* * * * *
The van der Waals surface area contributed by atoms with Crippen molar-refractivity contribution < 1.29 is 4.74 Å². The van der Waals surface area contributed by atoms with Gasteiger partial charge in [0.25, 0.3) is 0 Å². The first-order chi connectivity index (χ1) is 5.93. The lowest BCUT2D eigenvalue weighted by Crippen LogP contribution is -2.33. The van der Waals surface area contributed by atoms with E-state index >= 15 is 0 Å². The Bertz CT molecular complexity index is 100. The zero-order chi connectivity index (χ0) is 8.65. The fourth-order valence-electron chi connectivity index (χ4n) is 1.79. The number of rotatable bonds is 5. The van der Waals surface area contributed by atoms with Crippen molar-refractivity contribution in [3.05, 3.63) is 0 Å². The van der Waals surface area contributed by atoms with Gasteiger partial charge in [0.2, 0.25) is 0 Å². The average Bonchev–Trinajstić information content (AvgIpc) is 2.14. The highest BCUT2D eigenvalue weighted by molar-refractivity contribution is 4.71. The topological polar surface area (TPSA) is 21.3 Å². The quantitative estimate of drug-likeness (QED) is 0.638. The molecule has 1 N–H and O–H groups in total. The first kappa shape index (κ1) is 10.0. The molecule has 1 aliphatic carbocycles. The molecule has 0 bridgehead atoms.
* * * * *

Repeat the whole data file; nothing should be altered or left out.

The van der Waals surface area contributed by atoms with Crippen molar-refractivity contribution < 1.29 is 4.74 Å². The van der Waals surface area contributed by atoms with Gasteiger partial charge in [0.25, 0.3) is 0 Å². The first-order chi connectivity index (χ1) is 5.93. The lowest BCUT2D eigenvalue weighted by Crippen LogP contribution is -2.33. The van der Waals surface area contributed by atoms with E-state index >= 15 is 0 Å². The Bertz CT molecular complexity index is 100. The zero-order chi connectivity index (χ0) is 8.65. The fourth-order valence-electron chi connectivity index (χ4n) is 1.79. The number of rotatable bonds is 5. The van der Waals surface area contributed by atoms with Crippen molar-refractivity contribution in [3.05, 3.63) is 0 Å². The van der Waals surface area contributed by atoms with Gasteiger partial charge in [0.2, 0.25) is 0 Å². The average Bonchev–Trinajstić information content (AvgIpc) is 2.14. The highest BCUT2D eigenvalue weighted by molar-refractivity contribution is 4.71. The topological polar surface area (TPSA) is 21.3 Å². The quantitative estimate of drug-likeness (QED) is 0.638. The molecule has 1 N–H and O–H groups in total. The first kappa shape index (κ1) is 10.0. The molecule has 1 aliphatic carbocycles. The molecule has 0 bridgehead atoms.